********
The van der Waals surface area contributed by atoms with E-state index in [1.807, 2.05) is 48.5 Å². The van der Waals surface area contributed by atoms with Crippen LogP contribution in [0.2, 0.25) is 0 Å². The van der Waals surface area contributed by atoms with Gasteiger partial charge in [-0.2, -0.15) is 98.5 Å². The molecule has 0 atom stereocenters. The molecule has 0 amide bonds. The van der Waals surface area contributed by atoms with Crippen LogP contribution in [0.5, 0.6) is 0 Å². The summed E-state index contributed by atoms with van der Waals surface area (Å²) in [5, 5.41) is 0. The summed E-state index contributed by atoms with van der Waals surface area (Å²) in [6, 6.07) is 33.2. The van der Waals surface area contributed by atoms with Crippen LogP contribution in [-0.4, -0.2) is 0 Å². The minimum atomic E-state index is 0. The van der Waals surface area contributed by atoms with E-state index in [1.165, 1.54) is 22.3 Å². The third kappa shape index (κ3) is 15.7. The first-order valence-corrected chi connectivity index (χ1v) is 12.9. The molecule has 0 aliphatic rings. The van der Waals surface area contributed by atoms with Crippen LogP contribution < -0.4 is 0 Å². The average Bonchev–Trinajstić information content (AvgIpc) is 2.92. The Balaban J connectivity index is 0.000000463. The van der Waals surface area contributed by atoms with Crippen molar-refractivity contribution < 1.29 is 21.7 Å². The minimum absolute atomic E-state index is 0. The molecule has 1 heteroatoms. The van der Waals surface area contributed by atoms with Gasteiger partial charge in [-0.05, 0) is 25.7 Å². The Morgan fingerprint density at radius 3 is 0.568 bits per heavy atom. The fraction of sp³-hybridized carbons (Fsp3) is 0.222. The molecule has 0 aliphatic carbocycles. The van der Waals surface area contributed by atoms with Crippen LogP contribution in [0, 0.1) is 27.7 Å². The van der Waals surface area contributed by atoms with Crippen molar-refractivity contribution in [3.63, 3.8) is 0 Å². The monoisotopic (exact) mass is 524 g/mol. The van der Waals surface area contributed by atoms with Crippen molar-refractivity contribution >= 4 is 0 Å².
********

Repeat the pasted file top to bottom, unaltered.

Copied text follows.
The van der Waals surface area contributed by atoms with E-state index in [1.807, 2.05) is 48.5 Å². The van der Waals surface area contributed by atoms with Crippen LogP contribution in [0.2, 0.25) is 0 Å². The van der Waals surface area contributed by atoms with Gasteiger partial charge in [-0.2, -0.15) is 98.5 Å². The molecule has 0 atom stereocenters. The molecule has 0 amide bonds. The van der Waals surface area contributed by atoms with Crippen LogP contribution in [0.5, 0.6) is 0 Å². The summed E-state index contributed by atoms with van der Waals surface area (Å²) in [5, 5.41) is 0. The summed E-state index contributed by atoms with van der Waals surface area (Å²) in [6, 6.07) is 33.2. The van der Waals surface area contributed by atoms with Crippen LogP contribution in [-0.4, -0.2) is 0 Å². The minimum atomic E-state index is 0. The van der Waals surface area contributed by atoms with E-state index in [1.165, 1.54) is 22.3 Å². The third kappa shape index (κ3) is 15.7. The first-order valence-corrected chi connectivity index (χ1v) is 12.9. The molecule has 0 aliphatic rings. The van der Waals surface area contributed by atoms with Crippen LogP contribution < -0.4 is 0 Å². The average Bonchev–Trinajstić information content (AvgIpc) is 2.92. The Balaban J connectivity index is 0.000000463. The van der Waals surface area contributed by atoms with Crippen molar-refractivity contribution < 1.29 is 21.7 Å². The minimum absolute atomic E-state index is 0. The molecule has 1 heteroatoms. The van der Waals surface area contributed by atoms with Gasteiger partial charge in [-0.05, 0) is 25.7 Å². The Morgan fingerprint density at radius 3 is 0.568 bits per heavy atom. The fraction of sp³-hybridized carbons (Fsp3) is 0.222. The molecule has 0 aliphatic carbocycles. The van der Waals surface area contributed by atoms with Crippen LogP contribution in [0, 0.1) is 27.7 Å². The van der Waals surface area contributed by atoms with Crippen molar-refractivity contribution in [3.63, 3.8) is 0 Å². The monoisotopic (exact) mass is 524 g/mol. The van der Waals surface area contributed by atoms with Crippen molar-refractivity contribution >= 4 is 0 Å².